Gabriele, the 24-year-old narrator of Nicola DeRobertis-Theye’s absorbing debut, looks outward, rather than inward ... That all of this dense, difficult history unfolds naturally in the scope of Gabriele’s present-day story — she does, of course, eventually contact her aunts and cousins, and allow herself to be brought into their fold — speaks yards to DeRobertis-Theye’s deft, masterly storytelling ... deeply gratifying ... This complex, substantive debut offers a singular and transfixing take on the nature of identity — both national and personal — and the dangers of secrecy, both national and personal. And, of course, what it means to come of age in a broken world, a world that has been broken for generations.
... a coolly observed literary deconstruction ... this wandering bildungsroman unfolds as self-realization: gradually, thoughtfully, around the metaphor of city as self. This meditation on history, identity and family questions how and why we form the stories we tell about ourselves ... Suited to patient readers seeking something measured and esoteric, who, like Gabriele, prefer questions to answers.
This is a sprawling, languid book, constructed from rambling, unhurried paragraphs that take many detours into the nooks and crannies of Rome. Readers who are interested in the Italian experience will find themselves immersed in it, even when the protagonist lacks focus. Gabriele shines most brightly when she is on the hunt for a new clue. Recommended for thoughtful readers who appreciate both the interior and exterior journey.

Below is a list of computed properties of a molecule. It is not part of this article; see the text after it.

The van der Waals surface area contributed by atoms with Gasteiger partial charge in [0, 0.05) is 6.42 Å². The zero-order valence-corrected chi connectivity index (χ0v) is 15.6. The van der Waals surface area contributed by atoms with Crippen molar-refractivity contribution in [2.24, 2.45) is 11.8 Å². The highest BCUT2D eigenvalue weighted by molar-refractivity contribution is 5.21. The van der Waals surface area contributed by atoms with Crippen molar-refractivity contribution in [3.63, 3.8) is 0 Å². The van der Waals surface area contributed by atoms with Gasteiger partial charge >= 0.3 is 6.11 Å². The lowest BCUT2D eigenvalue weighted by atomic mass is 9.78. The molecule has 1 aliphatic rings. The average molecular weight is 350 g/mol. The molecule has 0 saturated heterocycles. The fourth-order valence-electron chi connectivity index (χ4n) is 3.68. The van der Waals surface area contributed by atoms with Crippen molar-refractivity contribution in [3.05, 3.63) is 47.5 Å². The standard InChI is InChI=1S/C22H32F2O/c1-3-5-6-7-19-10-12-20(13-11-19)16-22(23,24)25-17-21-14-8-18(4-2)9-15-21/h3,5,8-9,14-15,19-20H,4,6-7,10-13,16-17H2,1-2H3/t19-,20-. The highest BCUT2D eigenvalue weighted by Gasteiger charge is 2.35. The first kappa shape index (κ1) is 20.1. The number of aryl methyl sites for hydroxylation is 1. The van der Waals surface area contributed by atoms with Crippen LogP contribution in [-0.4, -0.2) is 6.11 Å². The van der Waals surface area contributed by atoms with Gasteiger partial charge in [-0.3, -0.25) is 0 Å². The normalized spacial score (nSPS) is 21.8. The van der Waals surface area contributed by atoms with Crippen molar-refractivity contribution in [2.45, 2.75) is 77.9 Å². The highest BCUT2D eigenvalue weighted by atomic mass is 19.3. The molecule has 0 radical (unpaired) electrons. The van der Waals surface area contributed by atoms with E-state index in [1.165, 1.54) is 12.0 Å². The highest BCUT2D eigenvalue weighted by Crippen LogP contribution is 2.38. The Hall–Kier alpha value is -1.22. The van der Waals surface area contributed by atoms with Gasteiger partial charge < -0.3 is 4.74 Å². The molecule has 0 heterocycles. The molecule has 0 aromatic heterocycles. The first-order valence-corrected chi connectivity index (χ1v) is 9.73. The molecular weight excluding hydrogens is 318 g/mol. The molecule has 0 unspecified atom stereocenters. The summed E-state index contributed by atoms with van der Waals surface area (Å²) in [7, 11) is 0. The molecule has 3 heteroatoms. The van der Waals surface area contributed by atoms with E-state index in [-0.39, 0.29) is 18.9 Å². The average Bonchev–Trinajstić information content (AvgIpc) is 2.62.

DeRobertis-Theye unfolds Gabriele’s quest like a mystery, revealing clues both to Vietri’s life and Gabriele’s: her fear of inheriting schizophrenia, her overwhelming feelings of grief, her conflicted longing for family, and her obsession with Vietri ... A captivating tale.
A young woman evades her uncertain future by fixating on an elderly man in DeRobertis-Theye’s introspective if meandering debut ... Gabriele’s gradual drift builds to a tentative conclusion, though the author’s tendency to rush past major details blunts the impact. While gracefully written, this circuitous bildungsroman only skims the surface.